As news broke Thursday evening that North Korean dictator Kim Jong Un had extended an invitation to meet with President Donald Trump, excited talk of a denuclearized North Korea began; Trump even seemed to suggest the possibility on Twitter:
Kim Jong Un talked about denuclearization with the South Korean Representatives, not just a freeze. Also, no missile testing by North Korea during this period of time. Great progress being made but sanctions will remain until an agreement is reached. Meeting being planned!
— Donald J. Trump (@realDonaldTrump) March 9, 2018
But as has become par for the course over the last year, clarification and a little rhetorical walk-back was necessary. Both the White House, in a background call Thursday, and Secretary of State Rex Tillerson reiterated that the agreement to meet is just that: an agreement to meet, not a negotiation of terms or strategy to denuclearize Kim’s regime. A senior administration official had this to say Thursday in a background call with reporters:
When President Trump came into office in January of last year, he determined on day one that the urgent matter of denuclearizing North Korea was something that would require a new approach. It would require us avoiding the mistakes that have been made over the past 27 years of dialogue and failed approaches to denuclearizing North Korea.
So, in short, within a matter of weeks, the administration had developed a policy that the President signed to maximize pressure on North Korea. That meant maximizing economic pressure. It meant isolating North Korea diplomatically, and marshaling not only our resources, not only the resources of our allies and friends, but really of the entire world to resolve something that is destabilizing to the region and really to the world at large.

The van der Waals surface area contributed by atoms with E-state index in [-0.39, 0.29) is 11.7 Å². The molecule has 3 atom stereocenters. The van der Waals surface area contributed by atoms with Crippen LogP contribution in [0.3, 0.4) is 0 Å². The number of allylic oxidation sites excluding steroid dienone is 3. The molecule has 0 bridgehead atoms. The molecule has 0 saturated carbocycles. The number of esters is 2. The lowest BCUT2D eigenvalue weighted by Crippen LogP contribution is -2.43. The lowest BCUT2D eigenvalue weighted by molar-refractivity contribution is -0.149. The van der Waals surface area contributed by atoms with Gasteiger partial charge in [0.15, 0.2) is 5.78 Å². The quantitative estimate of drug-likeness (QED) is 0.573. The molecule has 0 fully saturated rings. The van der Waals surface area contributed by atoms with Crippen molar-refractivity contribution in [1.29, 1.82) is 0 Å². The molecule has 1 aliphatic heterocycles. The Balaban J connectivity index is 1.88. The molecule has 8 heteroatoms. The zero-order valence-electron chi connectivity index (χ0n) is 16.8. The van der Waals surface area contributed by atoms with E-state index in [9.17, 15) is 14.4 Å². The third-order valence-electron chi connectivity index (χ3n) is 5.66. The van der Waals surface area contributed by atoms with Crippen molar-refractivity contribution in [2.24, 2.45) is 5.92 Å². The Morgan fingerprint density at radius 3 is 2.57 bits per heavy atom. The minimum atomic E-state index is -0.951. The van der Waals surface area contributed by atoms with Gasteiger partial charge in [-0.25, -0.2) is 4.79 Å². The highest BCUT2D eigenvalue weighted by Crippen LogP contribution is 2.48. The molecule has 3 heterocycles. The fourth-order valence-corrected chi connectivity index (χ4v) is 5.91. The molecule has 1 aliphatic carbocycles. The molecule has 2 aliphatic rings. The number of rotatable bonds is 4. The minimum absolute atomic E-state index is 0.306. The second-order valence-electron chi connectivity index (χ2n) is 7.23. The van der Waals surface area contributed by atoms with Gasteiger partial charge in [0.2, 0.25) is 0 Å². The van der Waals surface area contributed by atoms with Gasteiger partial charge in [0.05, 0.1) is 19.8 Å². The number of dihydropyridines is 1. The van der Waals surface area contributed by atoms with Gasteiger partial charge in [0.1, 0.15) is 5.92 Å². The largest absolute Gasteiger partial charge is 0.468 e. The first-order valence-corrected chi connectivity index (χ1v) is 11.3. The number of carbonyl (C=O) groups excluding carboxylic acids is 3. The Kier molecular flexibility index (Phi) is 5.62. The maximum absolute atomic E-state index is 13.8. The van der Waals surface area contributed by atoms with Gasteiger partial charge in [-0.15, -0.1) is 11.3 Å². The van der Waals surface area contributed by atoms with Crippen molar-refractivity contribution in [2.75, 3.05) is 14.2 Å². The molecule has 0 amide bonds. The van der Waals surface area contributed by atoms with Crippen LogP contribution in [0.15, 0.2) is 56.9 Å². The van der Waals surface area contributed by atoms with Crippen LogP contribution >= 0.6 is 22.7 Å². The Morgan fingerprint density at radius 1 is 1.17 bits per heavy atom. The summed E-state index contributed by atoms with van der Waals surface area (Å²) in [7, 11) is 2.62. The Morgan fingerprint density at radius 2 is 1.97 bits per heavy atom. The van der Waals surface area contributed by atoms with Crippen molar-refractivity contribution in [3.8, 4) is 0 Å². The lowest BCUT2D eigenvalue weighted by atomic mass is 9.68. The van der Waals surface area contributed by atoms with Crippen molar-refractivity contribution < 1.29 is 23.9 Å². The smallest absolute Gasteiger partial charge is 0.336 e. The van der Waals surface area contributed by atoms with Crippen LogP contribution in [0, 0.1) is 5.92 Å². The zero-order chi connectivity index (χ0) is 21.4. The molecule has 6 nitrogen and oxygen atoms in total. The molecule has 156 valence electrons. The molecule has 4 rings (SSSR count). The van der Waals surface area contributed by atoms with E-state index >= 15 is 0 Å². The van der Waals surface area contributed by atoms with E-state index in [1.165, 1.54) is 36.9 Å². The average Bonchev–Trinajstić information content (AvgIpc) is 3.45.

And so in the year that he’s pursued that policy, he has always left the door open to dialogue of some kind. He’s left the door open to dialogue at the right time. And today, he was briefed by President Moon’s — a couple of national security officials — his National Security Advisor Chung Eui-Yong and his Intelligence Director Suh Hoon — who came into the Oval, gave a briefing to the President, as well as several Cabinet officials — General McMaster, Secretary Mattis, Deputy Secretary of State Sullivan, Chief of Staff General Kelly, Director Dan Coats, and CIA Deputy Director Gina Haskell — and explained the — and conveyed a message from Kim Jong-un to the President.
Part of that message was a commitment to denuclearize. It also was a commitment to refrain from testing nuclear weapons or missiles.
And so President Trump has agreed to accept an invitation to meet with Kim Jong-un in a matter of a couple of months. And the exact timing and place is still to be determined.
[In response to a question]…At this point we’re not even talking about negotiations, right? What we’re talking about is an invitation by the leader of North Korea to meet face to face with the President of the United States. The President has accepted that invitation.
Tillerson echoed those sentiments Thursday while on a state visit to Africa:
While traveling in Africa, Secretary of State Rex Tillerson struck a cautious tone Thursday on the prospect of U.S.-North Korean negotiations. The top U.S. diplomat made it clear that massive bilateral breakthroughs were not to happen overnight.
“We are a long ways from negotiations,” Tillerson said. “We need to be very clear-eyed and realistic about it. I think the first step, and I’ve said this before, is to have talks, to have some kind of talks about talks.”
Vice President Pence said in a statement released by the White House Friday that the U.S. made “zero concessions” to bring Kim to the table, and instead maintained a successful strategy of applying pressure to the regime.
In the same statement, Pence said the North Korean shift “is evidence that President Trump’s strategy to isolate the Kim regime is working.”
President Trump has credited China with helping to clear a path for U.S. nuclear discussions with North Korea.